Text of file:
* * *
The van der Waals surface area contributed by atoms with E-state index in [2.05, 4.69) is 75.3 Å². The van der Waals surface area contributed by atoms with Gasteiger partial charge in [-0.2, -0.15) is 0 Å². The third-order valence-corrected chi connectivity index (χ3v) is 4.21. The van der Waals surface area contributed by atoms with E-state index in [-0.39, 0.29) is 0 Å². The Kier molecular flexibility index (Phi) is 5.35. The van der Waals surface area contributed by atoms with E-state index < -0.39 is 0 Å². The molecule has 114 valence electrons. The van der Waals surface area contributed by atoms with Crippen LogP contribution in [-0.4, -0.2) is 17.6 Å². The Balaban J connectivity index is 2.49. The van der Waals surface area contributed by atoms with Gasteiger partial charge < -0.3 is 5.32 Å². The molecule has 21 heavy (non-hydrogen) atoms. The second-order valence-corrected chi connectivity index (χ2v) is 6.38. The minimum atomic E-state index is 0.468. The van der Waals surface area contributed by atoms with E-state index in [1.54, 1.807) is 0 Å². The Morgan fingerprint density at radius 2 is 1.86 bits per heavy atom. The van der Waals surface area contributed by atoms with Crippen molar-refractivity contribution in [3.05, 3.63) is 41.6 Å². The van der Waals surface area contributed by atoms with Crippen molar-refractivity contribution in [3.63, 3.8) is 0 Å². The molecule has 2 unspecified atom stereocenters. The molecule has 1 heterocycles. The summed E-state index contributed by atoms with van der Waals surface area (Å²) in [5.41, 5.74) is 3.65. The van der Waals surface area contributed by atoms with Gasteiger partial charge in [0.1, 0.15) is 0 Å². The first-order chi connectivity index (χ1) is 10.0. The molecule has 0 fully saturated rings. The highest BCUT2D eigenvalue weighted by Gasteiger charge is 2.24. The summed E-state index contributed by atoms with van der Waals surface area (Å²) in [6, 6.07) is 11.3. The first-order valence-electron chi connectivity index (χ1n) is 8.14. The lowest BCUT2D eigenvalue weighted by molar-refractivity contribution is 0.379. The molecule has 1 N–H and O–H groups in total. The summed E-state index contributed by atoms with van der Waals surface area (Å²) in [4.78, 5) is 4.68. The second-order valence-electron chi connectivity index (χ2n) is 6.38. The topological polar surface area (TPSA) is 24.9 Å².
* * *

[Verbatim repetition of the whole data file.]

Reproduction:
The van der Waals surface area contributed by atoms with E-state index in [2.05, 4.69) is 75.3 Å². The van der Waals surface area contributed by atoms with Gasteiger partial charge in [-0.2, -0.15) is 0 Å². The third-order valence-corrected chi connectivity index (χ3v) is 4.21. The van der Waals surface area contributed by atoms with E-state index in [-0.39, 0.29) is 0 Å². The Kier molecular flexibility index (Phi) is 5.35. The van der Waals surface area contributed by atoms with E-state index < -0.39 is 0 Å². The molecule has 114 valence electrons. The van der Waals surface area contributed by atoms with Crippen LogP contribution in [-0.4, -0.2) is 17.6 Å². The Balaban J connectivity index is 2.49. The van der Waals surface area contributed by atoms with Gasteiger partial charge < -0.3 is 5.32 Å². The molecule has 21 heavy (non-hydrogen) atoms. The second-order valence-corrected chi connectivity index (χ2v) is 6.38. The minimum atomic E-state index is 0.468. The van der Waals surface area contributed by atoms with E-state index in [1.54, 1.807) is 0 Å². The Morgan fingerprint density at radius 2 is 1.86 bits per heavy atom. The van der Waals surface area contributed by atoms with Crippen molar-refractivity contribution in [3.05, 3.63) is 41.6 Å². The van der Waals surface area contributed by atoms with Crippen molar-refractivity contribution in [3.63, 3.8) is 0 Å². The molecule has 2 unspecified atom stereocenters. The molecule has 1 heterocycles. The summed E-state index contributed by atoms with van der Waals surface area (Å²) in [5.41, 5.74) is 3.65. The van der Waals surface area contributed by atoms with Gasteiger partial charge in [0.1, 0.15) is 0 Å². The first-order chi connectivity index (χ1) is 10.0. The molecule has 0 fully saturated rings. The highest BCUT2D eigenvalue weighted by Gasteiger charge is 2.24. The summed E-state index contributed by atoms with van der Waals surface area (Å²) in [6, 6.07) is 11.3. The first-order valence-electron chi connectivity index (χ1n) is 8.14. The lowest BCUT2D eigenvalue weighted by molar-refractivity contribution is 0.379. The molecule has 1 N–H and O–H groups in total. The summed E-state index contributed by atoms with van der Waals surface area (Å²) in [4.78, 5) is 4.68. The second-order valence-electron chi connectivity index (χ2n) is 6.38. The topological polar surface area (TPSA) is 24.9 Å².